In many humans, there’s almost a congenital fear of the unknown. From Paul Rosenberg at theburningplatform.com:
It’s a strange thing that so many people unquestioningly doubt, even oppose, anything that they can’t see, that they can’t count on with absolute certainty, or especially, that lacks the approval of authority.
New and useful things, as we’ve all observed, begin as things that can’t be seen… things with no evidence, no substance, and usually no pedigree. Name your convenience and it probably began that way.
But let’s move past older historical examples and simply jump to things that have happened in our own times:
- Where were personal computers a generation or two ago? Only in the dreams of a few hyper-technical types. It was a business grown mainly in garages and similar spaces.
- Where was home schooling a generation or two ago? It was the domain of cranks at best and child abusers at worst. (Or so it was proclaimed by an enthroned and worshiped educational aristocracy.) And yet homeschooling delivers superior results.
- Where was the Internet in 1990? First it was unknown, then it was a silly tool of “nerds,” then it was a threat to all that is holy (yes, New York Times, some of us remember), and only later, a worldwide infrastructure.
- Where was encryption in 1990? A regulated munition… a sequestered weapon… until a small group of cypherpunks set it free.
- Where were digital currencies in 2000? The supposed haunt of the worst criminals on the planet. And now… well, now they’re hated only by people skimming from violence-backed currencies and those who think they’ve missed the boat.
Those of us of a certain age have seen all these things enter the world. Things that were utterly without substance, existing only as ideas in disrespected and belittled minds.
So then, where are the utility, efficiency, and safety in “staying with what’s been proven” and ridiculing the new? Blown away is what they are. The voice of authority is the voice of paralysis and petrification.
Yes, some old things remain lovely, and some new things are stupid. But opposing things only because they are new… smothering them in fear and the implication that unauthorized things will be punished… “paralysis” and “petrification” are not overly strong terms.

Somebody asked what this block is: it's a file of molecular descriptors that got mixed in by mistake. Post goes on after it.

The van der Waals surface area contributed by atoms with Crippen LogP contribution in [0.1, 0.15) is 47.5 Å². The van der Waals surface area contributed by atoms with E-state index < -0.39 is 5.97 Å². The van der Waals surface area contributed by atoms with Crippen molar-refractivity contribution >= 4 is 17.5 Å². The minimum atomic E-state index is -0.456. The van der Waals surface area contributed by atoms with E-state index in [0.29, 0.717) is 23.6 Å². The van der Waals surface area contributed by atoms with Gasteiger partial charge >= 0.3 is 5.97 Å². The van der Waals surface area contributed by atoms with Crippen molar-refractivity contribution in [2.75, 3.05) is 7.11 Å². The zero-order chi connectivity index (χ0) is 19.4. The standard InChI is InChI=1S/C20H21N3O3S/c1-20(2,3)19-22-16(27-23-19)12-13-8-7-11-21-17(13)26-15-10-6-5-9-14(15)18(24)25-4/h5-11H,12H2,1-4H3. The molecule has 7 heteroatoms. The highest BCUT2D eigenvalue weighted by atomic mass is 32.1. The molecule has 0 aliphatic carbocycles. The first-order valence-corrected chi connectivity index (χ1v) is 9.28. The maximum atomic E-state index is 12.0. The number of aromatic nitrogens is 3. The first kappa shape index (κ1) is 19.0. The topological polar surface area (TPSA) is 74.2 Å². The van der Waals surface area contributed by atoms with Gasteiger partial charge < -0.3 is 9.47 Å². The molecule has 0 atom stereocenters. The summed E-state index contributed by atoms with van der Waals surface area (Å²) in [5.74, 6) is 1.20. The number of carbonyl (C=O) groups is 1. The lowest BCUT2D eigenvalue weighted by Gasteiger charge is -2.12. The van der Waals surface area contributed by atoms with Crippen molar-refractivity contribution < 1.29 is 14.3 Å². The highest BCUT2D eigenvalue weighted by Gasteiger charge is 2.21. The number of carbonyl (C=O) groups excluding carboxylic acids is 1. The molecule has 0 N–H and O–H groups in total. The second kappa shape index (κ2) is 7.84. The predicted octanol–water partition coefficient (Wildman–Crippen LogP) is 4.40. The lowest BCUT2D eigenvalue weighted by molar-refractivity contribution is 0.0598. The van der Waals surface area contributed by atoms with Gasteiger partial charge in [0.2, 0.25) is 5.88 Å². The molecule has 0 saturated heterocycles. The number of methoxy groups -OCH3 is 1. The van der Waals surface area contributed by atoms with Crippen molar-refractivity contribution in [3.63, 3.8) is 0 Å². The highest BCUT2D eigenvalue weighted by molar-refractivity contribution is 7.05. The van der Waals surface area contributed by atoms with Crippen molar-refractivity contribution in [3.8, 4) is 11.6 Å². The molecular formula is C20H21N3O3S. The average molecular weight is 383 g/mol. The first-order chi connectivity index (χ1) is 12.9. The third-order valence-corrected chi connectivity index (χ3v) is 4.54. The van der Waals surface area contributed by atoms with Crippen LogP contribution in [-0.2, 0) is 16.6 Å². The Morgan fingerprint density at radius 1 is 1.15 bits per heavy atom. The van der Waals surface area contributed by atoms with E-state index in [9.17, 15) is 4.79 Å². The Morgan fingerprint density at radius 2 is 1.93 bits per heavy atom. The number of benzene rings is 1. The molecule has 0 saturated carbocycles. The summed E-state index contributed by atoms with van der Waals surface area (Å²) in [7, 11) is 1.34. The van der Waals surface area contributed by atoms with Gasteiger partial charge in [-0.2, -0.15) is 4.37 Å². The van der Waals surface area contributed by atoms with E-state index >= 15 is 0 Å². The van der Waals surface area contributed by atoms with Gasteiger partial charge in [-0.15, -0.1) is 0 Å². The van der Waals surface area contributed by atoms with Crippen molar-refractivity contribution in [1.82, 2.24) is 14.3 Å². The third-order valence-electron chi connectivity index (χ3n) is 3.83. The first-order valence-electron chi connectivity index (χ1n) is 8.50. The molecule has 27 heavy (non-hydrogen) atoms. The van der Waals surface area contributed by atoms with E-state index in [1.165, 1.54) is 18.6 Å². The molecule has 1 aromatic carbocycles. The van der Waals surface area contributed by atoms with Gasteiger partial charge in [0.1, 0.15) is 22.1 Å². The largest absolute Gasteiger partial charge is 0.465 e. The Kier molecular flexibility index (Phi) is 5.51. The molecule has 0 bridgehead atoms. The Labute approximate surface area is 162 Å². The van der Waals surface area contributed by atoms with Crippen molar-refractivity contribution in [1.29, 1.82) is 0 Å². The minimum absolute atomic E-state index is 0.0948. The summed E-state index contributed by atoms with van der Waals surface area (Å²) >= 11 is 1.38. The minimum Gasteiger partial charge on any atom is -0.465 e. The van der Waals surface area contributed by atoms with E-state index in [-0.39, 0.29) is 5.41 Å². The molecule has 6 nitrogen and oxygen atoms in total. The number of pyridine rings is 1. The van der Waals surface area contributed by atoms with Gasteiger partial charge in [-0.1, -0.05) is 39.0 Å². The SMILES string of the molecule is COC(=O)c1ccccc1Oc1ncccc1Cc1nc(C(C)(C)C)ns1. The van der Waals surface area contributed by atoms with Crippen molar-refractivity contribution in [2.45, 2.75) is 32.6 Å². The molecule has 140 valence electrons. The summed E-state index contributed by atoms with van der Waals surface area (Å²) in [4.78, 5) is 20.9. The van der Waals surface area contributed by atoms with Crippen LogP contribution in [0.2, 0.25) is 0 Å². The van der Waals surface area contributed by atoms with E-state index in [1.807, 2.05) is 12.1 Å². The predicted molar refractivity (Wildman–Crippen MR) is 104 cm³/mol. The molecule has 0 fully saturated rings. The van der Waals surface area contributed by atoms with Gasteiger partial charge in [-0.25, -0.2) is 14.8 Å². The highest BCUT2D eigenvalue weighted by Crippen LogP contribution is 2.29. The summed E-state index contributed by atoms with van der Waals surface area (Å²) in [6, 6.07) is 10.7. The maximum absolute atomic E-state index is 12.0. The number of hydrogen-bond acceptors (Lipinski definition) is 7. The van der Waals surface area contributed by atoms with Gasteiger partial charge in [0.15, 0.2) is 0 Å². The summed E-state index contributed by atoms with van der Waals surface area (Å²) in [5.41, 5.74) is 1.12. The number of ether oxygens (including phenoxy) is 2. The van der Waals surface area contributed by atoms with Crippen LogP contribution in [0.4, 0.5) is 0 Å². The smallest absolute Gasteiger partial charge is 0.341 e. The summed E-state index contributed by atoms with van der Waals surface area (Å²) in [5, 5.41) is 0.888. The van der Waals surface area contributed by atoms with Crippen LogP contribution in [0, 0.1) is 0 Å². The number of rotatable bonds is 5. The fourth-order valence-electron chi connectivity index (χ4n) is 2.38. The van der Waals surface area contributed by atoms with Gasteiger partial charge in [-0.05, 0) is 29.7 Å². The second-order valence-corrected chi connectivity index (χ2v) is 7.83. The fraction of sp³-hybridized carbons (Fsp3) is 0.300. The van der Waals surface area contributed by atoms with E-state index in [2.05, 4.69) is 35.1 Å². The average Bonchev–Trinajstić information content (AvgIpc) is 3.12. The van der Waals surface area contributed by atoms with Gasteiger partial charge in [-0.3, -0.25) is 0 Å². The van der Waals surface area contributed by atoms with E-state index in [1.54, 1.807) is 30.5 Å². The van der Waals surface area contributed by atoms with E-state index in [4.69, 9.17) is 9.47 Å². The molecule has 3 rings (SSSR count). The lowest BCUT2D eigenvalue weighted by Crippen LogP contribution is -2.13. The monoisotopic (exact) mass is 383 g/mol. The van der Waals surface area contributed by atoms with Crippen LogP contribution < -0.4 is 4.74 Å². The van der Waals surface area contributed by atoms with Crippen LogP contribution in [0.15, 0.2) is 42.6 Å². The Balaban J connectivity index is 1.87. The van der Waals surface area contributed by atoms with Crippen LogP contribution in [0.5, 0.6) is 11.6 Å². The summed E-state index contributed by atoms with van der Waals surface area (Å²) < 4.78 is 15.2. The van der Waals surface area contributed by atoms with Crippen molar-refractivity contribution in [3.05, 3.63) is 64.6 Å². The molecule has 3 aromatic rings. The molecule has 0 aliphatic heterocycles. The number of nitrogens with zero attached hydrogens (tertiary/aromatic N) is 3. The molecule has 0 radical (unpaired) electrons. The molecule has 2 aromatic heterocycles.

Progress always begins from mere ideas… from unapproved ideas and usually from opposed ideas.
This is why I am committed to parallel societies, to decentralized economies, to a voluntaryist ethic and a civilization built around our abilities, not around our fears. I know that good ideas can become reality. I’ve seen it over and over. You have too.
Moreover, none of the things I believe in are entirely new. Humankind has had decentralized commerce many times. It has enjoyed voluntaryist ethics and healthy societies.
I’ve heard people say, “You can’t beat the system,” or discouragements to that effect, for a long time, and it simply isn’t true. Yes, the system uses plenty of force and likes to make examples of people who threaten its legitimacy, but where are the great pharaohs? Where is “the Great” Alexander? And where, for that matter, are Napoleon and Mussolini and a hundred other “indomitable leaders.” They’re gone, along with their ruling juntas, their court intellectuals, and their acquiescent subjects.
So, you can beat the system. It may take time, but the system always crashes and burns. The only question is when.
And in our quest to build a voluntaryist civilization, we have one tremendous example: the proto-Christians and decentralized Christians of the first few centuries AD. And let me point out that this was a long time before what people think of as “the Church.”
Nor is this really about religion – it’s about people who believed in and were devoted to a better set of ideas. Ideas opposed by the greatest power ever seen on the planet: the great Roman Empire at its height.
But in the end, Rome crashed and the new ideas triumphed, wiping away the Roman model altogether.
Here’s how the great historian Will Durant described it:
There is no greater drama in human record than the sight of a few Christians, scorned or oppressed by a succession of emperors, bearing all trials with a fierce tenacity, multiplying quietly, building order while their enemies generated chaos, fighting the sword with the word, brutality with hope, and at last defeating the strongest state that history has known. Caesar and Christ had met in the arena, and Christ had won.
There is no reason we can’t do the same thing. I don’t know how long it will take or how much turmoil we’ll have along the way, but I can tell you that building a decentralized world based upon the Golden Rule is very definitely possible. But we’ll need to work for it.
We can build a better future or we can “play it safe.” Which will you be more proud of when you’re old?